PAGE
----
It's a big release week, so it's time to bring PT out of the closet and let him ask the (hard? weird?) questions.
AF: You, PT you awake.
PT: Zzzzt huh, what? You doing something?
AF: Come on you, you keep talking like that, I'll start counting those against you five questions
PT: Whu? Five Question time again? *sproing* Alrighty then! I'm awake, I'm your internal blog voice, I'm on the case, yeah! What we talking about?
AF: "The Mary-Jane Effect", released in audio and text format at Wily Writers this week. And I won't count that as a question.
PT: Alrighty! Starting...now! Ummm, what? More gay characters? Can't you write anything else?
AF: *side eye* Sure I can, and do. But there are plenty of other writers, they are legion, who write from the hetero perspective. To paraphrase Joss Whedon, I write queer characters because you're still asking me that question. And hell, I probably would write queer characters even if that question wasn't important anymore. Because, ya know, the beautiful depths of humanity.
PT: Right, sorry. Getcha. So, the story is really sad and a little bit terrifying. What did you like about writing it?
AF: I don't enjoy writing about shitty things that happen to women, but it's gotta be done. I did like finding the narrator's voice, and I very much enjoy the challenge of learning how to write without gendered pronouns. The really fun part was writing the satirical media snippets. Some of it people might even recognize, or recognize a familiar tone. The "Girl Guides a hot bed for lesbian sluts (and Mary-Janes)" I pulled directly from Rush Limbaugh. The news article about the 13 year old kept in preventative detention used language I've gleaned from reading many such articles about the TSA and racism/sexism at borders. The terrorist's speech I tried to make as nonsensical as possible, with just enough smattering of emotion and truth (to that reality). It was all about the "War on Terror" rhetoric, and brand management on the Brotherhood's part.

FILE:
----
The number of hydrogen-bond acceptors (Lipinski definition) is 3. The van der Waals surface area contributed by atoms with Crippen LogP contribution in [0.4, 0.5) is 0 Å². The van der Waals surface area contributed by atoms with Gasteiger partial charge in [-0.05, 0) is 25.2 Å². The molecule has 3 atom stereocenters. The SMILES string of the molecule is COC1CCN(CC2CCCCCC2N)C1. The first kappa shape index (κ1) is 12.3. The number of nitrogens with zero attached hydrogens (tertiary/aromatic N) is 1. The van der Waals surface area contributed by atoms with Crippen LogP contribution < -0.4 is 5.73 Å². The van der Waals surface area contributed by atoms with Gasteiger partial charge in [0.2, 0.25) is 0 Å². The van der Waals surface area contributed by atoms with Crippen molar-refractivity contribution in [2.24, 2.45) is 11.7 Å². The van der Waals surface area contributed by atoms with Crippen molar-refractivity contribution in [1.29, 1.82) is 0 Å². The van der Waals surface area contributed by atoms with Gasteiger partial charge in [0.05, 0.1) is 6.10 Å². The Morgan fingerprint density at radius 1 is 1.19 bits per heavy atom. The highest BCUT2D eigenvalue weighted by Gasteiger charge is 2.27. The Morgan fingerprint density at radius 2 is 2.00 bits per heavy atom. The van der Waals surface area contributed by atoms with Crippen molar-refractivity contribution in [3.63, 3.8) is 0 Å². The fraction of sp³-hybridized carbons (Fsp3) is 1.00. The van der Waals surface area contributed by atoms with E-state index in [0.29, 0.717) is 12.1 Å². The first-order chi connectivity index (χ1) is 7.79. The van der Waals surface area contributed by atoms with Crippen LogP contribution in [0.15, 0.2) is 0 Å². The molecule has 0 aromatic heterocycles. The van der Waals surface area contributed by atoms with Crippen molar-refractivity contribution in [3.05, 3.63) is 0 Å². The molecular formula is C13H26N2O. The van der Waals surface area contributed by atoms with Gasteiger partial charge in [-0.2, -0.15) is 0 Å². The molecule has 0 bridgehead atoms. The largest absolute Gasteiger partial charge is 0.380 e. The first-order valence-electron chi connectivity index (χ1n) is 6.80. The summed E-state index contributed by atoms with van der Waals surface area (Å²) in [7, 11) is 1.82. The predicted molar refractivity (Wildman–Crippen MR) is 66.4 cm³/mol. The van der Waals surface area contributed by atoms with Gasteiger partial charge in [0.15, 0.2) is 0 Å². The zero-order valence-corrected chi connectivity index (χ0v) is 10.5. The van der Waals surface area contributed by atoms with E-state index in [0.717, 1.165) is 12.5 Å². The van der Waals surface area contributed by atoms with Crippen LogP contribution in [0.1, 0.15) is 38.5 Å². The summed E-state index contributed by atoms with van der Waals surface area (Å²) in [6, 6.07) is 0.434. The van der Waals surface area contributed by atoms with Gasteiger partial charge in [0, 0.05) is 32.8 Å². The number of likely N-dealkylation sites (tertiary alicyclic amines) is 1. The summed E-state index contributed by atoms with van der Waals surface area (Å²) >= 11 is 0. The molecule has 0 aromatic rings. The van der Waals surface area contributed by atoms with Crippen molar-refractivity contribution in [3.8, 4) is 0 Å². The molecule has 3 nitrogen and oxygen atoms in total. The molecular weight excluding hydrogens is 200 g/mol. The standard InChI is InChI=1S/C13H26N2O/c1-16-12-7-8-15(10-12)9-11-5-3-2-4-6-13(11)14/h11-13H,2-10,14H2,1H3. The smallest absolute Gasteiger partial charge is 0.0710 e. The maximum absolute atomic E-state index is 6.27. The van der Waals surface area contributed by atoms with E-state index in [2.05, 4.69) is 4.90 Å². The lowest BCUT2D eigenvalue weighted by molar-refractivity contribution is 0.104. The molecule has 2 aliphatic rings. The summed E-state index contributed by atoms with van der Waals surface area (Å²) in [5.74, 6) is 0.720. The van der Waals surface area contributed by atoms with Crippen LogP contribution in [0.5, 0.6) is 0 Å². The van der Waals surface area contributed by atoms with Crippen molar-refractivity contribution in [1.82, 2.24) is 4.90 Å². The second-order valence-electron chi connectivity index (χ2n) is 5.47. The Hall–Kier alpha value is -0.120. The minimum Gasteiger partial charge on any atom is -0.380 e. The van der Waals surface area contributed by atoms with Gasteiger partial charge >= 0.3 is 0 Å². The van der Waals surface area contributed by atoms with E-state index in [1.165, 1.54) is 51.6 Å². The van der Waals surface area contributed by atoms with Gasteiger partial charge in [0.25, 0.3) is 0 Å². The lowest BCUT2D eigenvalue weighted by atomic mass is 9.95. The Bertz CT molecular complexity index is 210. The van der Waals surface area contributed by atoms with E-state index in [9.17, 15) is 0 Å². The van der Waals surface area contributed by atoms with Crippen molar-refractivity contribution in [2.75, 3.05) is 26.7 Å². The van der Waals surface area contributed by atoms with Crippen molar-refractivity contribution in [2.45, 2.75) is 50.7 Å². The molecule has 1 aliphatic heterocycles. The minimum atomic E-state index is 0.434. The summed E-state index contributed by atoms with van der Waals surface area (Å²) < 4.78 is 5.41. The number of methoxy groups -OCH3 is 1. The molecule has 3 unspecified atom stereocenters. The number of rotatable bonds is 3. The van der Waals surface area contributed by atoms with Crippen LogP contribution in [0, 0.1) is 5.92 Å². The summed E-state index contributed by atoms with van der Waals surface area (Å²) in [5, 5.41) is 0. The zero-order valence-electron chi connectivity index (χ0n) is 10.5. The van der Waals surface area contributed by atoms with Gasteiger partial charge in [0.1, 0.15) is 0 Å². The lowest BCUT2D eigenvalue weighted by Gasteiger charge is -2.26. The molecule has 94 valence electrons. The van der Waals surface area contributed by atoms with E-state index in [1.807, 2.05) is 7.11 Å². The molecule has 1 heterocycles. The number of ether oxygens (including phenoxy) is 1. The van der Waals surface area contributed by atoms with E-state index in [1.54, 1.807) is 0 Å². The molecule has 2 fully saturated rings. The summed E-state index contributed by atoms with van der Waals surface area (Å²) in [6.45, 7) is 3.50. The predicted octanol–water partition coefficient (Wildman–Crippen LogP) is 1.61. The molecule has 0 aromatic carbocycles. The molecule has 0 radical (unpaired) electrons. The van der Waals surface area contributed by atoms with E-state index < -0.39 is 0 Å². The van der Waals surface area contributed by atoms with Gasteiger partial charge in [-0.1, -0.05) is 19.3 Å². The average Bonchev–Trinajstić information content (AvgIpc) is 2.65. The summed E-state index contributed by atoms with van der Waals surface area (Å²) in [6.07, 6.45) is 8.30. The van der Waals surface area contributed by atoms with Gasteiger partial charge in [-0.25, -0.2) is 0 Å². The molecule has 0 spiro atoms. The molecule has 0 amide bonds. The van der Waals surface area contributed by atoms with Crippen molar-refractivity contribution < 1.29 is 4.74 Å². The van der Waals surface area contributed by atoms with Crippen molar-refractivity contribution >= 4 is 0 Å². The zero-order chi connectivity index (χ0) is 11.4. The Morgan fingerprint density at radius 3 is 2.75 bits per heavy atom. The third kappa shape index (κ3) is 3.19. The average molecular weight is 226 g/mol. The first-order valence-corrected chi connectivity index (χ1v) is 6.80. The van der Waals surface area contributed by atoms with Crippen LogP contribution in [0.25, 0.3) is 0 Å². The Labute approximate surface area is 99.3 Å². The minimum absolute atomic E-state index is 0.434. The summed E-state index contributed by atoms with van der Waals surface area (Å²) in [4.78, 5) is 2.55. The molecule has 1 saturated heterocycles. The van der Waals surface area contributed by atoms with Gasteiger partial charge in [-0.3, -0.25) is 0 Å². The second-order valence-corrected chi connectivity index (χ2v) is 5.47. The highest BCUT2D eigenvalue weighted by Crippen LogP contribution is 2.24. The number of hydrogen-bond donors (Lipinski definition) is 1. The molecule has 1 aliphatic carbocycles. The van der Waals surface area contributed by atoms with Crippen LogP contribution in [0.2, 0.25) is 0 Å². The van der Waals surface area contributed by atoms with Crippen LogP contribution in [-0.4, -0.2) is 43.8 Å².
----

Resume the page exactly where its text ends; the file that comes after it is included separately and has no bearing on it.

PT: Brand management? Are you saying the Brotherhood aren't the terrorist group you make them out to be?
AF: That's for the reader to decide, given the filter of the media (of that reality) in play. How much of a monster would teenage girls have become if their sexuality could not be weaponized? How much of a monster would the shadow of the Brotherhood have become if the media didn't give them the attention they craved?
PT: Speaking of monsters, there's some really creepy insinuations about "fertility rites"...
AF: Oh sure, just like any Men's Rights Activist group, the Brotherhood was about sexual power control. In a hundred years, I'd like to think less and less people will see women as a walking uterus, but if some rhetoric, some position or positions (it's never one thing) got in the way of that - disempowering abortion rights and women's health, or women's freedom of movement about the world, human trafficking - some women may seek to maintain what power is available to them, even if their options are really shitty ones. A devil's bargain, really.
PT: Men's Rights Activists?! But...the symbol of Mary-Jane was about empowering women with brute force.
AF: A reminder, without being too spoilery, that the story was not just about how the Mary-Jane affected women - patriarchy affects all intersections of life. And what sort of equal rights activist empowers women by blowing them up?
PT: Uh, right. Point. Dang, you're really creepy sometimes.
AF: I'm not creepy. The world is. And that creepiness needs sunlight to disinfect.
PT: I want my blankie...
AF: There there *pat pat* Have a donut.
PT: Ooh, donut....